Directed by Lily Della Porta and Bop Murdoch
Presented by Pat-a-Cake Productions
Bus-Bay outside the TSB Arena, Wellington | December 5-13
For many Wellingtonians, the usual daily bus journey contains an absolute minimum of social interaction with fellow travellers: mumbled “excuse me-s” are blocked out by headphones, shuffling awkwardly as we try to keep all physical contact with strangers to a minimum. We sit down, plug ourselves in, and shut ourselves off. We look the other way and retreat into our private worlds in the middle of what is really a very public space. Pat-A-Cake Productions’ latest show Bus Ticket: Moving On is a light-hearted, interactive, and playful piece of theatre that encourages its audience (or, rather, its passengers) to break down these strange social barriers by “indulging in the awkward, the ambiguous and the socially challenging aspects of the public/private divide, and asking what shape our collective journeys might take.”
Set (as the title suggests) on a bus, the play takes its audience on an hour long, round-trip excursion through Wellington, picking up different characters (and their stories) along the way. From Queens Wharf, through the CBD, to the shores of Island Bay and back again, we spend our journey listening in on multiple conversations between different characters (which occur simultaneously for most of the performance), or being chatted to by different cast members as they move around the bus interacting with the audience. The back seat of the bus is occupied by a beanie wearing banjo player who underscores the action at appropriate moments.
The characters we meet are kinds of people we might encounter on the average Wellington day; the well-dressed young couple planning their OE; the guy who plays his music so loudly that you can hear it through his head-phones; the girl who has so obviously had a hard night on the town that her bag spills open as she falls onto the bus, scrambling to recover its contents and her dignity. Some characters—like the young couple—have a simple storyline, while others are driven by games: one character trying to get a high-five from every passenger, another striving to brighten the day of passers-by by yelling compliments at them through the bus windows.
For the most part, each of the characters we meet is engaging enough, though because all of the characters are in play simultaneously throughout the journey, they come across as quite one-dimensional. This is not the result of any lack of talent where the actors are concerned (Lydia Buckley, Hannah Kelly, and others, give wonderful performances). Rather, it is due to the lack of precision in directing the audience’s focus: there were so many conversations and interactions unfolding that I never quite knew where I was meant to be centring my attention. Was I to focus on the person sitting next to me talking about the weather, or the lover’s spat occurring four rows behind me? Of course, the fact that I have to physically turn this way and that to watch the play’s action is part of what makes it so interactive and playful. You could even say that this is a vital element of the show’s quirkiness and positioning of the audience: we are eavesdroppers and onlookers.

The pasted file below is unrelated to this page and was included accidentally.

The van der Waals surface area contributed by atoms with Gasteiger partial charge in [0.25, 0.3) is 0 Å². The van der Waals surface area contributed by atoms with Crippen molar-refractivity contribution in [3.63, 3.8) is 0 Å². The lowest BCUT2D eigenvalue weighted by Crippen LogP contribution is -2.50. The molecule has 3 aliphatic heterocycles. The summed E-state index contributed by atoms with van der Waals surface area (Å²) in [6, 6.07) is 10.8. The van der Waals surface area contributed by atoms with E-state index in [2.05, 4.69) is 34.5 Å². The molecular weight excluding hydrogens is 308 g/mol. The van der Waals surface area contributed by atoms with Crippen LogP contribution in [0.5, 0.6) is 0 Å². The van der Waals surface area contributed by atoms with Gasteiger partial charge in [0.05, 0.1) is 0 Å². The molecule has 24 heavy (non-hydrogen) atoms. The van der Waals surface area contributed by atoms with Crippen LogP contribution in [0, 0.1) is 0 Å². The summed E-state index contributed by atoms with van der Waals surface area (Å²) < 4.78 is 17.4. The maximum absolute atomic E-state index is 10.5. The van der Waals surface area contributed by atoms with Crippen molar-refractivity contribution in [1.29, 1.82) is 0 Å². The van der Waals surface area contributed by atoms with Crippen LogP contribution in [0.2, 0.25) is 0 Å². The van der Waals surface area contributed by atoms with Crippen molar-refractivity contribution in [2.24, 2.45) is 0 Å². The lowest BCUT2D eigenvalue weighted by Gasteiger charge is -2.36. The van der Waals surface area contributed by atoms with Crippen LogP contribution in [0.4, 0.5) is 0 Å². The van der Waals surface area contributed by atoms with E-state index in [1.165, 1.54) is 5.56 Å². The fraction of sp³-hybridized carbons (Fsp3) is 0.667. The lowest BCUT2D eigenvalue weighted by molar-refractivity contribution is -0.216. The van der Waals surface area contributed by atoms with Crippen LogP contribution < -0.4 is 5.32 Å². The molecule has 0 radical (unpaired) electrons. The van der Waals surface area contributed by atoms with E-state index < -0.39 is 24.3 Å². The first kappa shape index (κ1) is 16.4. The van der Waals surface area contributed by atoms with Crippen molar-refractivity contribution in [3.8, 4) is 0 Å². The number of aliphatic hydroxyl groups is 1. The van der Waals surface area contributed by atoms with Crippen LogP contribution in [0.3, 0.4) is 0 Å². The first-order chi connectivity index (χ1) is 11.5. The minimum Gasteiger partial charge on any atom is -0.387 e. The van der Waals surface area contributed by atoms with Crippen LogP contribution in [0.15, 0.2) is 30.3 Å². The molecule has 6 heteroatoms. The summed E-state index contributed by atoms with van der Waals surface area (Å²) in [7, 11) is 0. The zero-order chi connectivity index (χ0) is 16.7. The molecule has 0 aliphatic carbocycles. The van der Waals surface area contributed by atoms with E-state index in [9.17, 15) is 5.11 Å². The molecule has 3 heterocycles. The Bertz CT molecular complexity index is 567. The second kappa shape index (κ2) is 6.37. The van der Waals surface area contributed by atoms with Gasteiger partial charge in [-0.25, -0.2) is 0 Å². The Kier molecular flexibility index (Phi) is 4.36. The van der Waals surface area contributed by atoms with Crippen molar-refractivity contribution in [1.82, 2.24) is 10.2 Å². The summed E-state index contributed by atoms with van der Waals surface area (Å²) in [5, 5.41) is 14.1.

Ultimately though, I felt that this hindered my engagement with the characters, and therefore prevented the show from fully achieving what it set out to do: to “…illustrate the unexpected moments of connection between people moving forward together” (media release). While I had thought that the enclosed nature of the bus as a performance space would cultivate intimacy, it was actually fragmented space. The rows of seats, hand-rails and the heads of my fellow passengers intercepted my connection with several important moments between characters, working to distance me from the action rather than bring me closer to it. The space thus prevented me from caring as much about their triumphs and failures as much as I might have done. The full title of the play is Bus Ticket: Moving On, though because my attention was spread too thinly over too many storylines simultaneously, and because of the fragmented nature of the space, I remain unclear as to who was moving on from what.
That said, I did really enjoy the performance. It was a fun, fresh, playful, and thoroughly entertaining show, fuelled by a childlike energy that reminded me of school fieldtrips (we even sang at one point!). It is a delightful little show that had me smiling to myself as I boarded my (real) bus home that night, as I looked around for someone to talk to.